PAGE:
A young engineering student from the suburbs of Mumbai is now in the custody of India's counterterrorism authorities after spending six months in Iraq alongside fighters of the Islamic State.
According to reports in the Indian media, the suspected militant, Areeb Majeed, was compelled by his parents to come home. He told investigators that he spent most of his time in Iraq doing menial jobs, including cleaning toilets used by the jihadists.
Majeed, 23, is one of four young Muslim men from Kalyan, a city east of Mumbai, known to have journeyed to the Middle East to join the extremist outfit, which controls chunks of territory in both Iraq and Syria. Like many foreign fighters in the Islamic State's ranks, Majeed was recruited online and aided by a network of local contacts and travel agents, who helped him reach the Iraqi city of Mosul. The Islamic State's capture of Mosul this summer was the most stark sign of its emergence as a regional force and global threat.
But once he arrived there, Majeed soon discovered that jihad wasn't all that it's cracked up to be. According to details leaked by anonymous officials in India's National Investigation Agency (NIA), the country's top counterterrorism unit, Majeed was made to fetch water, tend to other fighters and clean out their latrines.
He also suffered a bullet wound in the neck — in circumstances unexplained in the media reports — that was left untreated for three days until he pleaded for help. "Only after I begged them, I was taken to a hospital. I was treating myself, but the injury was worsening as there was no proper medication or food available in the camps," the Times of India quoted Majeed as telling investigators.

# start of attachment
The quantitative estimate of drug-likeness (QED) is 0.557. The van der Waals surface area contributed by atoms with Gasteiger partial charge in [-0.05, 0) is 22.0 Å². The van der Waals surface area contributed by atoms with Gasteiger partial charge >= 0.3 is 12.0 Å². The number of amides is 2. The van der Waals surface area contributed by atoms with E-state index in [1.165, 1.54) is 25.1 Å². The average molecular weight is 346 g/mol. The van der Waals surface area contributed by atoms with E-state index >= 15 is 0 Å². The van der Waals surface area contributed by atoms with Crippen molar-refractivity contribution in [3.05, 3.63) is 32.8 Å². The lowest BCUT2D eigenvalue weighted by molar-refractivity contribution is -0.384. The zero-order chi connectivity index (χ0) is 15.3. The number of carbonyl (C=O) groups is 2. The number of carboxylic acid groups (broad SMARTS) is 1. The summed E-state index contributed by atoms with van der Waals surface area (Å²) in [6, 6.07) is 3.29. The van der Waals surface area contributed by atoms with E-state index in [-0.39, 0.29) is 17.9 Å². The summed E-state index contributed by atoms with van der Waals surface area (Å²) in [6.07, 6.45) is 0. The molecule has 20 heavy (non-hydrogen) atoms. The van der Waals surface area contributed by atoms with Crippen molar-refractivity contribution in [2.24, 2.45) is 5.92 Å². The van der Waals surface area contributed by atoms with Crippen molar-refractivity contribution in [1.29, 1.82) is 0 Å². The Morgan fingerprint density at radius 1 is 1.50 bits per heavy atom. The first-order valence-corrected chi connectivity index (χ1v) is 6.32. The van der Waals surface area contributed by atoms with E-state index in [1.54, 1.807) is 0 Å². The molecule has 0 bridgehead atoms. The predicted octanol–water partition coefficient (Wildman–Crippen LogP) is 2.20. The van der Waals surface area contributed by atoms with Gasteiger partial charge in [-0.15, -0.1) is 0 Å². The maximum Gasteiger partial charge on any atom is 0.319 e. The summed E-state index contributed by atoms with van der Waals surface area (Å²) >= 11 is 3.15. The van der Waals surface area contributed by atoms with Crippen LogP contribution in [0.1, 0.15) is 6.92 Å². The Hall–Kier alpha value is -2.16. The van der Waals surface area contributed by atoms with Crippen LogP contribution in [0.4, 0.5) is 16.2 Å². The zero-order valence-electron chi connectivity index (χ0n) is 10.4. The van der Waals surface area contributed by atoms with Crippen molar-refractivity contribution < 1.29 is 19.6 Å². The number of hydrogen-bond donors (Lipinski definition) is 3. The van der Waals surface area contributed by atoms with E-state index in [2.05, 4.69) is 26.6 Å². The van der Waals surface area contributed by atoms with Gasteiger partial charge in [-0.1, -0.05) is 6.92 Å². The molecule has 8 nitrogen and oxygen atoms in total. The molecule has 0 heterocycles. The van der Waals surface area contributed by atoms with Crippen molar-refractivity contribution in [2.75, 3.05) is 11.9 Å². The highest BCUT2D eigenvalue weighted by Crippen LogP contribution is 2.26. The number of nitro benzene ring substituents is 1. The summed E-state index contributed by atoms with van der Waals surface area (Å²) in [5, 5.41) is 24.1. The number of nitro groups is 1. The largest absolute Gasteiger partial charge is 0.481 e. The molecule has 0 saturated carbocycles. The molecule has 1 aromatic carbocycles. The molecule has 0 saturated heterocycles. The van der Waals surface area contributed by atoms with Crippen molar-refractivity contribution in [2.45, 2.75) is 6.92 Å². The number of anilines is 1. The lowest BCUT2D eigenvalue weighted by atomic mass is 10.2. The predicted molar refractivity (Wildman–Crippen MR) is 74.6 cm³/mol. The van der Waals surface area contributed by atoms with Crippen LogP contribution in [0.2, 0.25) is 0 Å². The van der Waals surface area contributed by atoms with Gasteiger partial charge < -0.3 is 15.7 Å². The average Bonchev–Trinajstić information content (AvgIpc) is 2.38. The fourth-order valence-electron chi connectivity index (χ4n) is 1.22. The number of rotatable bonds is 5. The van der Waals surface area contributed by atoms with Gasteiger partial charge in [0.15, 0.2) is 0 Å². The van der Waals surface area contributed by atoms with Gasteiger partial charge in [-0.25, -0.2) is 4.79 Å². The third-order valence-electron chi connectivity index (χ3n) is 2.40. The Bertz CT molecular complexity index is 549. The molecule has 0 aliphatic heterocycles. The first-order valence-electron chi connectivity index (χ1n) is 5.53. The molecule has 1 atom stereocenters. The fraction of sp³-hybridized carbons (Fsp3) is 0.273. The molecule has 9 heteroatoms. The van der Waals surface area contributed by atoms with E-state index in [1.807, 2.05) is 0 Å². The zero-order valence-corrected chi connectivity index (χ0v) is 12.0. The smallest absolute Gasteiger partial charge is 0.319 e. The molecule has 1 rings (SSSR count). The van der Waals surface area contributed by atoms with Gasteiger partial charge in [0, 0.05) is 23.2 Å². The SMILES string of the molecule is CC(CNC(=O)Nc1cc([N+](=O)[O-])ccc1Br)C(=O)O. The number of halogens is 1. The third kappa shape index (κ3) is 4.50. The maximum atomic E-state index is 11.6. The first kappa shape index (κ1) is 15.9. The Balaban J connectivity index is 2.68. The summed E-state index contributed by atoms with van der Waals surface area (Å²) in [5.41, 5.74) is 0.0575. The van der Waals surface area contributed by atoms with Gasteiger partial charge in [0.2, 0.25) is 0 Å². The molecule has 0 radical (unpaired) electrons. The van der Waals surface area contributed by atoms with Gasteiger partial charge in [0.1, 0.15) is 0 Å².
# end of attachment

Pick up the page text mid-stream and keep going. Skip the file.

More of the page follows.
Disillusionment set in, according to the NIA. "There was neither a holy war nor any of the preachings in the holy book were followed," Majeed is quoted as saying during his interrogation. Islamic State "fighters raped many a woman there," he reportedly said. Given the sometimes sketchy standards of Indian news outlets, it's worth regarding these quotes attributed to Majeed with a degree of skepticism.
Majeed was arrested on charges of "conspiring to commit a terrorist act and being a member of a banned foreign terror outfit." He said he was taught how to use an AK-47 and rocket launchers while in Iraq but was considered too "physically weak" to serve in the front lines, according to the Times of India.
The main priority for NIA investigators will be to dismantle the local network that recruited Majeed and others, and enabled their travel to the Middle East. Both the Islamic State and al-Qaeda have looked to South Asia — home to huge populations of young Muslim men, some coping with poverty and a sense of disenfranchisement — as a fertile ground for recruits.
Still, the flow of foreign fighters from South Asia to Iraq and Syria is thin, especially when compared with the numbers of recruits from Europe and elsewhere in the Middle East and North Africa.
In its attempts to recruit more fighters, the Islamic State has made no secret of the importance of domestic chores to the cause. Al-Zawra, a propaganda wing of the organization, has reached out to women and encouraged them to join the Islamic State as wives, cooks and seamstresses. In a post published this week, it even offered up a recipe for pancakes that would "extend the energy and power of the Mujahideen."